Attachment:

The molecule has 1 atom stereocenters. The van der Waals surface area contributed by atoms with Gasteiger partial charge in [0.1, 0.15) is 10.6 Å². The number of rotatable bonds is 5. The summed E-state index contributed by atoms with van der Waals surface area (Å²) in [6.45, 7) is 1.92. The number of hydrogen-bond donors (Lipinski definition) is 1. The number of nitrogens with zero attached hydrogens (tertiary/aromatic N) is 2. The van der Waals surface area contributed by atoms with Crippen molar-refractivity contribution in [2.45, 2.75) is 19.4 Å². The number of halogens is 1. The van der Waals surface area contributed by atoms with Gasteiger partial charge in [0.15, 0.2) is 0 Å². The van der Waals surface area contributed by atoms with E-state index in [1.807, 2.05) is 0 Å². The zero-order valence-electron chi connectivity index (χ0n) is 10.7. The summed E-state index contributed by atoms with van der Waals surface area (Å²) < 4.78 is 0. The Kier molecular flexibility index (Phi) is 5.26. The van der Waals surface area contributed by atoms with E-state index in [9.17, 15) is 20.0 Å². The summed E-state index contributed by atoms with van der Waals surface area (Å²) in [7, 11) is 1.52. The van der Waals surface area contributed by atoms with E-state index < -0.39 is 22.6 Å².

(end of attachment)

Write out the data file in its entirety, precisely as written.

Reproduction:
The molecule has 1 atom stereocenters. The van der Waals surface area contributed by atoms with Gasteiger partial charge in [0.1, 0.15) is 10.6 Å². The number of rotatable bonds is 5. The summed E-state index contributed by atoms with van der Waals surface area (Å²) in [6.45, 7) is 1.92. The number of hydrogen-bond donors (Lipinski definition) is 1. The number of nitrogens with zero attached hydrogens (tertiary/aromatic N) is 2. The van der Waals surface area contributed by atoms with Crippen molar-refractivity contribution in [2.45, 2.75) is 19.4 Å². The number of halogens is 1. The van der Waals surface area contributed by atoms with Gasteiger partial charge in [0.15, 0.2) is 0 Å². The van der Waals surface area contributed by atoms with E-state index in [1.807, 2.05) is 0 Å². The zero-order valence-electron chi connectivity index (χ0n) is 10.7. The summed E-state index contributed by atoms with van der Waals surface area (Å²) < 4.78 is 0. The Kier molecular flexibility index (Phi) is 5.26. The van der Waals surface area contributed by atoms with E-state index in [9.17, 15) is 20.0 Å². The summed E-state index contributed by atoms with van der Waals surface area (Å²) in [7, 11) is 1.52. The van der Waals surface area contributed by atoms with E-state index < -0.39 is 22.6 Å².